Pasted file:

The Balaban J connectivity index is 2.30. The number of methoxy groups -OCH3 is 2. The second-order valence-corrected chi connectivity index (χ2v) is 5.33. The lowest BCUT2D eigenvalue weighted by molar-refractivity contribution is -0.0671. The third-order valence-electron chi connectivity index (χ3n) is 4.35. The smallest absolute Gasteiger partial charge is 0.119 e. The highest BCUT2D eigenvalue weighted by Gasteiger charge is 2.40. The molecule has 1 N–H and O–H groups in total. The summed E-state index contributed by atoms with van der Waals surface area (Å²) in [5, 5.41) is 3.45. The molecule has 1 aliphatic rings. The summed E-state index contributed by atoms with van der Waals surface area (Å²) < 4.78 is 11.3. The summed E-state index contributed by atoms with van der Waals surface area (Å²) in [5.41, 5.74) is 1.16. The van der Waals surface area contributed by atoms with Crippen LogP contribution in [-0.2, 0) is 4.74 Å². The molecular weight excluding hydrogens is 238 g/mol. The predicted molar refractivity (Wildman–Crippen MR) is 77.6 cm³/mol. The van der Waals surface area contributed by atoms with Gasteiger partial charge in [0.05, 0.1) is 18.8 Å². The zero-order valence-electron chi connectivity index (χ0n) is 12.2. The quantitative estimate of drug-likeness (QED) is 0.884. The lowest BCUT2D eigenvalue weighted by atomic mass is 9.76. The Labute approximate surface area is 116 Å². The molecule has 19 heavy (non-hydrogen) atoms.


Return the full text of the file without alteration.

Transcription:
The Balaban J connectivity index is 2.30. The number of methoxy groups -OCH3 is 2. The second-order valence-corrected chi connectivity index (χ2v) is 5.33. The lowest BCUT2D eigenvalue weighted by molar-refractivity contribution is -0.0671. The third-order valence-electron chi connectivity index (χ3n) is 4.35. The smallest absolute Gasteiger partial charge is 0.119 e. The highest BCUT2D eigenvalue weighted by Gasteiger charge is 2.40. The molecule has 1 N–H and O–H groups in total. The summed E-state index contributed by atoms with van der Waals surface area (Å²) in [5, 5.41) is 3.45. The molecule has 1 aliphatic rings. The summed E-state index contributed by atoms with van der Waals surface area (Å²) < 4.78 is 11.3. The summed E-state index contributed by atoms with van der Waals surface area (Å²) in [5.41, 5.74) is 1.16. The van der Waals surface area contributed by atoms with Crippen LogP contribution in [-0.2, 0) is 4.74 Å². The molecular weight excluding hydrogens is 238 g/mol. The predicted molar refractivity (Wildman–Crippen MR) is 77.6 cm³/mol. The van der Waals surface area contributed by atoms with Gasteiger partial charge in [0.05, 0.1) is 18.8 Å². The zero-order valence-electron chi connectivity index (χ0n) is 12.2. The quantitative estimate of drug-likeness (QED) is 0.884. The lowest BCUT2D eigenvalue weighted by atomic mass is 9.76. The Labute approximate surface area is 116 Å². The molecule has 19 heavy (non-hydrogen) atoms.